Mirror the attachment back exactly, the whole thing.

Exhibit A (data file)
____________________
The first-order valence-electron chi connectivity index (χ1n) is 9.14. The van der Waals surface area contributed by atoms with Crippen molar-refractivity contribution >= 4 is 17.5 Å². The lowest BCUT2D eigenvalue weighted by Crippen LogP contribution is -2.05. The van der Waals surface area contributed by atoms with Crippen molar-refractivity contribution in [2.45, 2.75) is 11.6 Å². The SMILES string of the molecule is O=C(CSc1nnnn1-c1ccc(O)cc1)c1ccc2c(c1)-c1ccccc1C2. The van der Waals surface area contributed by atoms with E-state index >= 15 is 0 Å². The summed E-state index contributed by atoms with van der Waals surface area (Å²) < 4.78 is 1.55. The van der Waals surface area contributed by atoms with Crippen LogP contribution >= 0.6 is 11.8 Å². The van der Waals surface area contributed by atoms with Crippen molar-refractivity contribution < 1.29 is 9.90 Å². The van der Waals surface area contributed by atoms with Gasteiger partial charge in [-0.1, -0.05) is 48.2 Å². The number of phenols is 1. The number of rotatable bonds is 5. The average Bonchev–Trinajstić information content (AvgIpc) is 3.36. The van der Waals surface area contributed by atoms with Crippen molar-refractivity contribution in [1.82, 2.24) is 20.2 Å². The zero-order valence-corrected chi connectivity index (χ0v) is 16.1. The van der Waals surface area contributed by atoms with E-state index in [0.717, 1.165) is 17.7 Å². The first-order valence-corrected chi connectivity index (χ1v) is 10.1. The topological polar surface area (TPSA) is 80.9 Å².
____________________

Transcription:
The first-order valence-electron chi connectivity index (χ1n) is 9.14. The van der Waals surface area contributed by atoms with Crippen molar-refractivity contribution >= 4 is 17.5 Å². The lowest BCUT2D eigenvalue weighted by Crippen LogP contribution is -2.05. The van der Waals surface area contributed by atoms with Crippen molar-refractivity contribution in [2.45, 2.75) is 11.6 Å². The SMILES string of the molecule is O=C(CSc1nnnn1-c1ccc(O)cc1)c1ccc2c(c1)-c1ccccc1C2. The van der Waals surface area contributed by atoms with E-state index >= 15 is 0 Å². The summed E-state index contributed by atoms with van der Waals surface area (Å²) < 4.78 is 1.55. The van der Waals surface area contributed by atoms with Crippen LogP contribution >= 0.6 is 11.8 Å². The van der Waals surface area contributed by atoms with Crippen molar-refractivity contribution < 1.29 is 9.90 Å². The van der Waals surface area contributed by atoms with Gasteiger partial charge in [-0.1, -0.05) is 48.2 Å². The number of phenols is 1. The number of rotatable bonds is 5. The average Bonchev–Trinajstić information content (AvgIpc) is 3.36. The van der Waals surface area contributed by atoms with Crippen molar-refractivity contribution in [1.82, 2.24) is 20.2 Å². The zero-order valence-corrected chi connectivity index (χ0v) is 16.1. The van der Waals surface area contributed by atoms with E-state index in [0.717, 1.165) is 17.7 Å². The first-order valence-corrected chi connectivity index (χ1v) is 10.1. The topological polar surface area (TPSA) is 80.9 Å².